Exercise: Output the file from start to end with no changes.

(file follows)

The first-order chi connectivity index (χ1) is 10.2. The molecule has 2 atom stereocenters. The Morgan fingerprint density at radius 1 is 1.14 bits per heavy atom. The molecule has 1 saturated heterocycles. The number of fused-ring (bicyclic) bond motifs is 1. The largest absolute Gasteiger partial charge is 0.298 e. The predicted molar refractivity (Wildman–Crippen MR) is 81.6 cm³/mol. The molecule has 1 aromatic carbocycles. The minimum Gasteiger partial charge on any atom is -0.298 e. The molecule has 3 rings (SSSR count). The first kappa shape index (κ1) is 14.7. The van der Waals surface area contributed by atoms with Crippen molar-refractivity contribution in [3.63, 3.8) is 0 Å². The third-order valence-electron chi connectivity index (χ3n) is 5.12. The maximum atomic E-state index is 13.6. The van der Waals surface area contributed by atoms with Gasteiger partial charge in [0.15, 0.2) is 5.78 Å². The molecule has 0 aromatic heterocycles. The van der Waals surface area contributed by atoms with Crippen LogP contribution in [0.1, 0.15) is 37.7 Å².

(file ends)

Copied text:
The first-order chi connectivity index (χ1) is 10.2. The molecule has 2 atom stereocenters. The Morgan fingerprint density at radius 1 is 1.14 bits per heavy atom. The molecule has 1 saturated heterocycles. The number of fused-ring (bicyclic) bond motifs is 1. The largest absolute Gasteiger partial charge is 0.298 e. The predicted molar refractivity (Wildman–Crippen MR) is 81.6 cm³/mol. The molecule has 1 aromatic carbocycles. The minimum Gasteiger partial charge on any atom is -0.298 e. The molecule has 3 rings (SSSR count). The first kappa shape index (κ1) is 14.7. The van der Waals surface area contributed by atoms with Crippen molar-refractivity contribution in [3.63, 3.8) is 0 Å². The third-order valence-electron chi connectivity index (χ3n) is 5.12. The maximum atomic E-state index is 13.6. The van der Waals surface area contributed by atoms with Gasteiger partial charge in [0.15, 0.2) is 5.78 Å². The molecule has 0 aromatic heterocycles. The van der Waals surface area contributed by atoms with Crippen LogP contribution in [0.1, 0.15) is 37.7 Å².